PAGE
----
Tonight we will discuss Berhard Schlink’s The Readerfor novel writing class. I admit: I read it twice. I will help lead the discussion and wanted to get a firm grasp on what has been called a “moral maze.” (I also had time due to a cancelled class.) The novel’s central love story involves a fifteen-year-old Michael and a much older woman, Hanna.
In the later parts of the novel Michael, a young law student, watches her trial for war crimes committed during the Holocaust. Michael realizes during the trial that Hanna is illiterate and unable to read the charges against her or set up a defense. She admits to her crimes readily. But because she is busy trying to hide her illiteracy, she appears more guilty than her fellow female guards. She is sentenced to life in prison.
Hanna spends eighteen years in jail, where she learns to read and write with the aid of books Michael reads on cassette and sends to her. The rest you will have to read for yourself. It is a post World War II tale that asks its readers to consider life in the aftermath of terrific violence.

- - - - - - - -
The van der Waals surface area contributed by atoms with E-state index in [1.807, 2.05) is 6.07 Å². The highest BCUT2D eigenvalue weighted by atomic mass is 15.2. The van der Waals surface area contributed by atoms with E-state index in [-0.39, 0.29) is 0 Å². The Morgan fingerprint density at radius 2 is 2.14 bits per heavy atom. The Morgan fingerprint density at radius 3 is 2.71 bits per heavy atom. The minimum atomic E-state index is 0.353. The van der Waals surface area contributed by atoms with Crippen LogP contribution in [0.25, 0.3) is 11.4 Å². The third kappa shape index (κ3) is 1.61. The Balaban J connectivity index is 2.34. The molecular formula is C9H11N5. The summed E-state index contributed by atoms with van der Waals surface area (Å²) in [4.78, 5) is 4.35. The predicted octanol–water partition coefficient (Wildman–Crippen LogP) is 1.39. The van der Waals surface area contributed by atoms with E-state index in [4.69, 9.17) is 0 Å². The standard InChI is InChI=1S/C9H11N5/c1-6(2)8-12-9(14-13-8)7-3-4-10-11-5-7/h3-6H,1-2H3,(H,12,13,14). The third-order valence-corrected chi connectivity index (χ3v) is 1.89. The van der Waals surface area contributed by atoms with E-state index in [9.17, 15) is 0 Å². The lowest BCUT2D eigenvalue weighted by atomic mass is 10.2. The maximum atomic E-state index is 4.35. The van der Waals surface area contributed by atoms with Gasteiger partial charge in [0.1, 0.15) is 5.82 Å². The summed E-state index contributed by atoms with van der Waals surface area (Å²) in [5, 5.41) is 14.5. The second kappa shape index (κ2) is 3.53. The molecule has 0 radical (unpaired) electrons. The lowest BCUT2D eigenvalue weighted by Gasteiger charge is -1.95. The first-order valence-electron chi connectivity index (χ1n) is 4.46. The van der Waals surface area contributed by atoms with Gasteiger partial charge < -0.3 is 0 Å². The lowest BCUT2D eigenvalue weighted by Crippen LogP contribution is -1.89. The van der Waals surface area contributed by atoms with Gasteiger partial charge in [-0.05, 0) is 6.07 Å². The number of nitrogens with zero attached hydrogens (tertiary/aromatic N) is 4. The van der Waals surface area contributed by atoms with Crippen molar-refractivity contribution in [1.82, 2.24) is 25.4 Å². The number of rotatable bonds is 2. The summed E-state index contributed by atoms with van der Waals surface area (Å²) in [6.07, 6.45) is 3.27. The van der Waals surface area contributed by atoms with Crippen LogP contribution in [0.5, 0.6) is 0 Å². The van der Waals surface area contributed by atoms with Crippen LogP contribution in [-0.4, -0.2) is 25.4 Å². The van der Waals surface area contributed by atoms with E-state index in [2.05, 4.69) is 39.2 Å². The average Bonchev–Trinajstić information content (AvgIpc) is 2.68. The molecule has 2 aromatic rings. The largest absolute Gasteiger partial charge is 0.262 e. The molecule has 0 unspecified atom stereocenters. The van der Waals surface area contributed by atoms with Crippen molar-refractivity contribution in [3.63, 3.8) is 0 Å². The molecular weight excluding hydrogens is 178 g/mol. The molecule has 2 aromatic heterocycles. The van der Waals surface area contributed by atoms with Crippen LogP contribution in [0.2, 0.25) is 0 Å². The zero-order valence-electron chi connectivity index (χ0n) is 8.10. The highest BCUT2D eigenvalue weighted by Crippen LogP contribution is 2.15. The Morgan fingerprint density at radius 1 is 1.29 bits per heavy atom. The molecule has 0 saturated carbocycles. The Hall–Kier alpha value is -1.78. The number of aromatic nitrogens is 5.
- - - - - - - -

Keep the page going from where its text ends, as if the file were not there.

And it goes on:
"When rescue came, it was almost an assault." (4)
"I didn't reveal anything that I should have kept to myself. I kept something to myself that I should have revealed." (74)
"When I think about it now, I think that our eagerness to assimilate the horrors and our desire to make everyone else aware of them was in fact repulsive." (93)
"All survivor literature talks about this numbness, in which life's functions are reduced to a minimum, behavior becomes completely selfish and indifferent to others, and gassing and burning everyday occurrences." (103)
"Should we only fall silent in revulsion, shame, and guilt?" (104)
"If felt the numbness with which I had followed the horrors of the trial settling over the emotions and thoughts of the past few weeks. . . . But I felt it was right. It allowed me to return to and continue to live my everyday life." (160)
"Pointing at the guilty parties did not free us from shame, but at least it overcome the suffering we went through on account of it." (170)
"You can chase someone away by setting them in a niche." (199)
"The tectonic layers of our lives rest so tightly one on top of the other that we always come up against earlier events in later ones, not as matter that has been fully formed and pushed aside, but absolutely present and alive." (217)